In 2015, the filmmaker, artist, and writer Penny Woolcock created an imaginary city, Utopia, at the Roundhouse, London, in collaboration with Block9. It staged a blend of miscellaneous pop-up installations featuring Londoners who were each telling their individual stories about inequality, consumerism, gentrification, education, crime, and social media.1 The narrative soundscapes set within an extraordinary design brought to light the parallel lives yet opposite experiences of people in urban environments and, at the same time, revealed their hopes and dreams.Woolcock's current (...) exhibition at the Museum for Modern Art in Oxford, England, shows a part of this project. The video, Utopia, depicts eight people... (shrink)
The historic Christian tradition of offering hospitality to strangers provides moral, theological and practical insights for contemporary responses to the needs of refugees, asylum seekers and immigrants. Ancient writers were explicit about the difficulties, blessings, and necessity of welcoming strangers. In this paper, specific components of the tradition, especially as they are evident in the writings of Chrysostom, Calvin and Wesley, are discussed. Suggestions are offered for points of intersection with contemporary concerns related to asylum and immigration.
Something is good insofar as it achieves its end, so says a neo-Aristotelian view of goodness. Powers/dispositions are paradigm cases of entities that have an end, so say many metaphysicians. A question therefore arises, namely, can one account for neo-Aristotelian goodness in terms of an ontology of powers? This is what I shall begin to explore in this paper. I will first provide a brief explication of both neo-Aristotelian goodness and the metaphysics of powers, before turning to investigate whether one (...) can give an account of neo-Aristotelian goodness in terms of powers. I will suggest that the answer to this question is yes. (shrink)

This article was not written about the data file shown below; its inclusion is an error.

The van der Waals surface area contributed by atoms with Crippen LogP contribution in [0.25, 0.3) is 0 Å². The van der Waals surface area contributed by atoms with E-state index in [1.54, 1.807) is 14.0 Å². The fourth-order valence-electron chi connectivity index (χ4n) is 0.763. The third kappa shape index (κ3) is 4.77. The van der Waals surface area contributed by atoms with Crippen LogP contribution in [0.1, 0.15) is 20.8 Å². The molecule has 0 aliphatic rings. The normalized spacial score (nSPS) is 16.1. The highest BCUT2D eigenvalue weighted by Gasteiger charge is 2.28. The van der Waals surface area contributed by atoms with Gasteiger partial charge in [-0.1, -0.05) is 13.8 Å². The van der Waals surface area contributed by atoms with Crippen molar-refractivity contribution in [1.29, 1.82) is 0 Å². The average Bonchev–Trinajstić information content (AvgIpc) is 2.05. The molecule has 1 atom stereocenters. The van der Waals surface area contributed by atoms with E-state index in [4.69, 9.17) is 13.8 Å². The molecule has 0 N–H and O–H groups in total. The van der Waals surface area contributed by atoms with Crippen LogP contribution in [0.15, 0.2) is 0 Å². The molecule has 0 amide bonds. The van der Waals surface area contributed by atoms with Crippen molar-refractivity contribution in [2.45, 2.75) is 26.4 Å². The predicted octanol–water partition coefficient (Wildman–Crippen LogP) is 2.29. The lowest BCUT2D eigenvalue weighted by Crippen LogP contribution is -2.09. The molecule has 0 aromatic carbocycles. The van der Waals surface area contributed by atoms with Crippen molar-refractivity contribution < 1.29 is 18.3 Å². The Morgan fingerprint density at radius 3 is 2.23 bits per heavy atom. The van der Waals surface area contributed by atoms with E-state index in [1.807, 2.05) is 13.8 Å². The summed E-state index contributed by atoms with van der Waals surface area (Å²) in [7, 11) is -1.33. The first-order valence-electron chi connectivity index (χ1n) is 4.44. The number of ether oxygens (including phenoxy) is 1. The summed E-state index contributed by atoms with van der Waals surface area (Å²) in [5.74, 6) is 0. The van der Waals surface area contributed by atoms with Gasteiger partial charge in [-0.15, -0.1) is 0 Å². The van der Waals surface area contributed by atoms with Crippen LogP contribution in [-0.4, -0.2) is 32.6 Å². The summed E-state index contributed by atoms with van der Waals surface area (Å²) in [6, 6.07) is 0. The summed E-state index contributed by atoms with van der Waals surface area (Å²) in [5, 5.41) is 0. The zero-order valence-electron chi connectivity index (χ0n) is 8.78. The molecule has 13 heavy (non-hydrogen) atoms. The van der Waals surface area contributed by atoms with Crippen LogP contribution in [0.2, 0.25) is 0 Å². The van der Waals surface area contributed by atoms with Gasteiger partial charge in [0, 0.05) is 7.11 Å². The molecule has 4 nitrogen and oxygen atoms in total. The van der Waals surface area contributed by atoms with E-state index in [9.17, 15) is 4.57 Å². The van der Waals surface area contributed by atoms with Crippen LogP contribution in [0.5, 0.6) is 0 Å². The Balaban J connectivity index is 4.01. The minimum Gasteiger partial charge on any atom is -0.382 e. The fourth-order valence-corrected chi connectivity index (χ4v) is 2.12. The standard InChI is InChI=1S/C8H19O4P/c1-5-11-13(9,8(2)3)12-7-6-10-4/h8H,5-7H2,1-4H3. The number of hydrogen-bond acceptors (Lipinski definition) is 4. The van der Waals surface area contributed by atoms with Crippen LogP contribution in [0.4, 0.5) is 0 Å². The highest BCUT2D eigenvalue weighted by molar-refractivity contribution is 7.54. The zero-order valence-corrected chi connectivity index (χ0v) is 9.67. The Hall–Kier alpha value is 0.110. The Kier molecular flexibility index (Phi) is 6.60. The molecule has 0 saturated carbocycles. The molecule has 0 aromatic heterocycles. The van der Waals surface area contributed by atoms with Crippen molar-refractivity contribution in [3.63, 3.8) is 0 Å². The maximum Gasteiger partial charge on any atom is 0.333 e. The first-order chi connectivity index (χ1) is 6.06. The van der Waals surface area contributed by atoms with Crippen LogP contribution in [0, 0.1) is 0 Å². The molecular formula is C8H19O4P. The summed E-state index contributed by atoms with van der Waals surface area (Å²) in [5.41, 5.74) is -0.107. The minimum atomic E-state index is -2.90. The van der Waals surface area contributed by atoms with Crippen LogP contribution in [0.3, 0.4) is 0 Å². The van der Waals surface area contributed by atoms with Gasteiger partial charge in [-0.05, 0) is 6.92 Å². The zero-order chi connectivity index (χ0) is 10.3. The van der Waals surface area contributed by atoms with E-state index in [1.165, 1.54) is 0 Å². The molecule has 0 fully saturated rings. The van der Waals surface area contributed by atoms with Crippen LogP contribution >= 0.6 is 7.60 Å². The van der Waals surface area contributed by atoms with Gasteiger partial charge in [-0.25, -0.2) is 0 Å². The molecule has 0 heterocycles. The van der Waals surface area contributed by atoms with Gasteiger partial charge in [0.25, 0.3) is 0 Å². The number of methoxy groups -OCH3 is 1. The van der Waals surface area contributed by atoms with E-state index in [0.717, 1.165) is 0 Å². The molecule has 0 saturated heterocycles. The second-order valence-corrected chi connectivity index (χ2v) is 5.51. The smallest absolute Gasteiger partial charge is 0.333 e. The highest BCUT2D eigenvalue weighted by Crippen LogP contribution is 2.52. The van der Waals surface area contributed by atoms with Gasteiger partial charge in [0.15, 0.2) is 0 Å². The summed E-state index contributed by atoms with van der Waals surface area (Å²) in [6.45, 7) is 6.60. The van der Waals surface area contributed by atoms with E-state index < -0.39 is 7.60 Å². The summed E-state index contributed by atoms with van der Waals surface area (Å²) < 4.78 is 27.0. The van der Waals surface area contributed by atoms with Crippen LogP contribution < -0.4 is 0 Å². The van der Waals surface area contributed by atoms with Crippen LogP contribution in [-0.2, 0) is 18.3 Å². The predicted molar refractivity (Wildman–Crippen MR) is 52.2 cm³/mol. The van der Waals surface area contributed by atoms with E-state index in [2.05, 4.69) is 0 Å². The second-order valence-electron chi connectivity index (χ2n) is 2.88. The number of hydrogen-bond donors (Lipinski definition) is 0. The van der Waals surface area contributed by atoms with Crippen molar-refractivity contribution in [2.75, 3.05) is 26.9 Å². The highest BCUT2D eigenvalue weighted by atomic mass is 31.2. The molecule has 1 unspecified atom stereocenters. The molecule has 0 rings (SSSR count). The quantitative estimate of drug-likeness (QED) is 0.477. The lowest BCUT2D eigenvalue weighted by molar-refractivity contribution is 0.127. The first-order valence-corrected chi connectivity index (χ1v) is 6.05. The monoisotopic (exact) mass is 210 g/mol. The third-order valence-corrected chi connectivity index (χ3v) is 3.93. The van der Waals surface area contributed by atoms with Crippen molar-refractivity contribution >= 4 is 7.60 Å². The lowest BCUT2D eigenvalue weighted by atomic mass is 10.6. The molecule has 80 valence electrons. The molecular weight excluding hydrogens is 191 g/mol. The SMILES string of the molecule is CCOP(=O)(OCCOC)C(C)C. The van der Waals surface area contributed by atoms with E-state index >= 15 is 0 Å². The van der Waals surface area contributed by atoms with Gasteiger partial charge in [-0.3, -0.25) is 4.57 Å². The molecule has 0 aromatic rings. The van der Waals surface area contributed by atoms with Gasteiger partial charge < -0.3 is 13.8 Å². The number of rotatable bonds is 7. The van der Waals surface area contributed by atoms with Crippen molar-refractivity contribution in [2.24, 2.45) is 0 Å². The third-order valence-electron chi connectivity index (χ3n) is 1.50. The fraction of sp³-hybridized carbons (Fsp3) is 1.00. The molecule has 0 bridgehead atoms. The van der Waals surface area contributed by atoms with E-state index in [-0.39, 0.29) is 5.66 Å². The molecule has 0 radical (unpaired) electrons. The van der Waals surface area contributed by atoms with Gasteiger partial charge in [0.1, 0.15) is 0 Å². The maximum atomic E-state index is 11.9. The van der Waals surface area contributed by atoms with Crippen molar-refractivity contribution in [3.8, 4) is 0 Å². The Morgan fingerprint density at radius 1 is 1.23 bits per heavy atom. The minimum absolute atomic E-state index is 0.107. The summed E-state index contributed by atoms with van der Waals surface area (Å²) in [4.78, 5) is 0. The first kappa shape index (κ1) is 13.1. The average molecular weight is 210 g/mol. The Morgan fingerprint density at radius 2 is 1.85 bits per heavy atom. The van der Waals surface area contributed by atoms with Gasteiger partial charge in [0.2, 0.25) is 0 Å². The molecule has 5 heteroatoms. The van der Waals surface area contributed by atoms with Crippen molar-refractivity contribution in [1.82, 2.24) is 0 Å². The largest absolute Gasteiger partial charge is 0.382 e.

By examining Dainton's account of the temporality of consciousness in the context of long-running debates about the specious present and time consciousness in both the Jamesian and the phenomenological traditions, I raise critical objections to his overlap model. Dainton's interpretations of Broad and Husserl are both insightful and problematic. In addition, there are unresolved problems in Dainton's own analysis of conscious experience. These problems involve ongoing content, lingering content, and a lack of phenomenological clarity concerning the central concept of overlapping (...) experiences. (shrink)
The purpose of this article is to demonstrate that there are ample resources in the English-speaking academic community to enable philosophers who cannot read Chinese to work with material from the Western Han dynasty in their research or teaching. It discusses three kinds of resources, with the aim of developing a community of philosophers engaged in a sustained conversation about Western Han thought. These resources are histories that describe various aspects of the Han dynasty, translations of key texts, and intellectual (...) histories that examine specific thinkers or texts from the Han. This article also provides a detailed example of one way in which Western Han texts demonstrate the diversity of Chinese philosophy with regard to value conflicts. (shrink)